On August 17, 2006, President Bush signed into law the Pension Protection Act of 2006 (the "PPA"). The PPA makes fundamental changes to the Internal Revenue Code (the "Code"), the Employee Retirement Income Security Act of 1974 ("ERISA"), and numerous other laws that impact plan sponsors. The most notable changes are an overhaul of defined benefit plan funding, the permanence of previous tax cuts and new automatic enrollment provisions. In addition, the PPA makes changes with respect to retirement plan fiduciary requirements, health plans, investment limitations, donations to exempt organizations, and individual retirement accounts.
The Economic Growth and Tax Relief Reconciliation Act of 2001 ("EGTRRA") substantially increased contribution and accrual limitations under qualified retirement plans. These increases were to be automatically repealed in 2011, absent further legislation. The PPA makes a majority of these provisions permanent. The most important changes that have become permanent are the increased limit on elective deferrals and contributions to 401(k) and other retirement plans, the existence of catch-up contributions for individuals age 50 or over, the existence of Roth 401(k) contributions, and the more liberal rules regarding rollovers. Most plan sponsors will welcome the certainty of this permanent extension.
401(k) and Defined Contribution Plan Changes
Automatic Enrollment. The PPA is designed to encourage employers to provide for automatic enrollment in their 401(k) plans. These changes include:
- A new safe harbor option that specifically allows automatic enrollment arrangements (in addition to the existing safe harbors), which eliminates numerous testing requirements.
- Fiduciary relief for default investments.
- No adverse tax consequences if automatic enrollees withdraw their deferrals within 90 days of participation.
- Protection from the top-heavy rules for plans that meet the automatic enrollment safe harbor.
- Preemption of state wage laws that could otherwise impact the use of automatic enrollment.
Effective for plan years beginning after December 31, 2007.
Faster Vesting. The PPA requires that employer contributions vest on an accelerated schedule. Vesting of employer contributions must occur no slower than on a three-year cliff vesting schedule or on a six-year graded vesting schedule (20% per year starting after the second year). Effective for contributions for plan years beginning after December 31, 2006.
Investment Advice. The PPA permits fiduciaries to be paid to provide investment advice to plan participants. Although certain requirements apply, this change will encourage employers to furnish investment information to plan participants. Effective for advice provided after December 31, 2006.
Diversification. Plans that hold employer stock must allow participants to diversify their investments away from employer securities. For employee contributions, diversification must be available at any time. For employer contributions, diversification must be available to those with three or more years of service. New diversification notices are also required. These rules do not apply to employee stock ownership plans ("ESOPs"). Effective for plan years beginning after December 31, 2006, but phased in over three years.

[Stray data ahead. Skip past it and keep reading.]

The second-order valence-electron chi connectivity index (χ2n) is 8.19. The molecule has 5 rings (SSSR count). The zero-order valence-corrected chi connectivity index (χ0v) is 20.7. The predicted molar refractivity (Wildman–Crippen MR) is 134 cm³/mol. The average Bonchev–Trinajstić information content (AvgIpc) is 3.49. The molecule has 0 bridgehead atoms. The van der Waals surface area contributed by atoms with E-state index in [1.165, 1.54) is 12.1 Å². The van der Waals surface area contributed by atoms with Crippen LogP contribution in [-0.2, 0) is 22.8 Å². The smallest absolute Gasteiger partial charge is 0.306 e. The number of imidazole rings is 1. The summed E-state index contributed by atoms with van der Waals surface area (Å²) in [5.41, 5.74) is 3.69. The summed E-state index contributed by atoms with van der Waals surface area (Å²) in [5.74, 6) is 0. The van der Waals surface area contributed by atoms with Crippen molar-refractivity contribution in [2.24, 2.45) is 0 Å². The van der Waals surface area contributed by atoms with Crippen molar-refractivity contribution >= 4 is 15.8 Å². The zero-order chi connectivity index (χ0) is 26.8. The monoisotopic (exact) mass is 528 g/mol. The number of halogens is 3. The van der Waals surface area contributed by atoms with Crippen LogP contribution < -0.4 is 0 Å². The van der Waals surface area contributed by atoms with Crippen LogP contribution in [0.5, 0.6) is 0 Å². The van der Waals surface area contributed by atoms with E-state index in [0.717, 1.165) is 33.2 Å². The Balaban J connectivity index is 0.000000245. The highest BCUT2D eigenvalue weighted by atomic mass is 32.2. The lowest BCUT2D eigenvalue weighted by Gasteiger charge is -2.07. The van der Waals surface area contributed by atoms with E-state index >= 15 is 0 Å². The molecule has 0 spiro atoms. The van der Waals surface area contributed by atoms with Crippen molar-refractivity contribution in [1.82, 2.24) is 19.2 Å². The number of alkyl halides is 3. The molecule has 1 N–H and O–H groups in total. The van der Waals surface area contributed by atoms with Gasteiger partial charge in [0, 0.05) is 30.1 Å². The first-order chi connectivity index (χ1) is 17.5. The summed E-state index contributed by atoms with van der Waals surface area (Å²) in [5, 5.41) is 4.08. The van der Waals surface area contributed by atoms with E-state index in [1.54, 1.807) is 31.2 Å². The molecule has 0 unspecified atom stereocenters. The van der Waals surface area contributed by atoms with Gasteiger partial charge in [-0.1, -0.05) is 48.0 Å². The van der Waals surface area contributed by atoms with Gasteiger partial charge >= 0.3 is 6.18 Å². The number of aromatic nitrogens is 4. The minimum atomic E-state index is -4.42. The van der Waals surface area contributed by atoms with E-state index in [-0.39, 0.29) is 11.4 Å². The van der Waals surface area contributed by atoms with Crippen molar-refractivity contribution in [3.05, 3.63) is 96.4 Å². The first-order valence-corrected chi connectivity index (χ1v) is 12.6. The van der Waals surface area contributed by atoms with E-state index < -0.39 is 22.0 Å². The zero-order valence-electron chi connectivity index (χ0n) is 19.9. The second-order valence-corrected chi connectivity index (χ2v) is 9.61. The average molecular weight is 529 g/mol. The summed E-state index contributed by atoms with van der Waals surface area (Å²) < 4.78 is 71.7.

Combined Defined Benefit/401(k) Plans for Small Employers. The PPA allows companies with fewer than 500 employees to create combined defined benefit and automatic enrollment 401(k) plans using a single trust and filing a single Form 5500. Effective for plan years beginning after December 31, 2009.
Defined Benefit Plan Changes
Funding Changes. The PPA almost completely replaces the old rules for funding defined benefit plans. In many cases, this will require employers to accelerate their defined benefit plan funding schedule. For example, the new funding target is 100% instead of 90%. The new rules change the filing requirements, Pension Benefit Guarantee Corporation (“PBGC”) premiums and deduction limits. Generally effective for plan years beginning after December 31, 2007, but employers must begin planning now.
Increase in Deduction Limits. In anticipation of the funding rules described above, the PPA has increased the deduction limit to 150% of current liability for 2006 and 2007. After that, plans will be able to deduct an additional 50% of their funding target for the year.
Cash Balance Plans. The PPA protects cash balance plans from age discrimination claims and provides specific rules for the conversion of traditional defined benefit plans to cash balance plans. Some of these provisions are retroactively effective (to June 29, 2005) and others are effective as of the enactment of the PPA. This primarily provides prospective protection for employers who have maintained such plans. However, on August 7, 2006, the Seventh Circuit Court of Appeals released an employer-friendly decision in Cooper, et al. v. IBM Personal Pension Plan, ____ F. 3d ____ (7th Cir., 2006). Employers with cash balance and other hybrid defined benefit plans should carefully examine both the PPA and the Seventh Circuit's recent decision.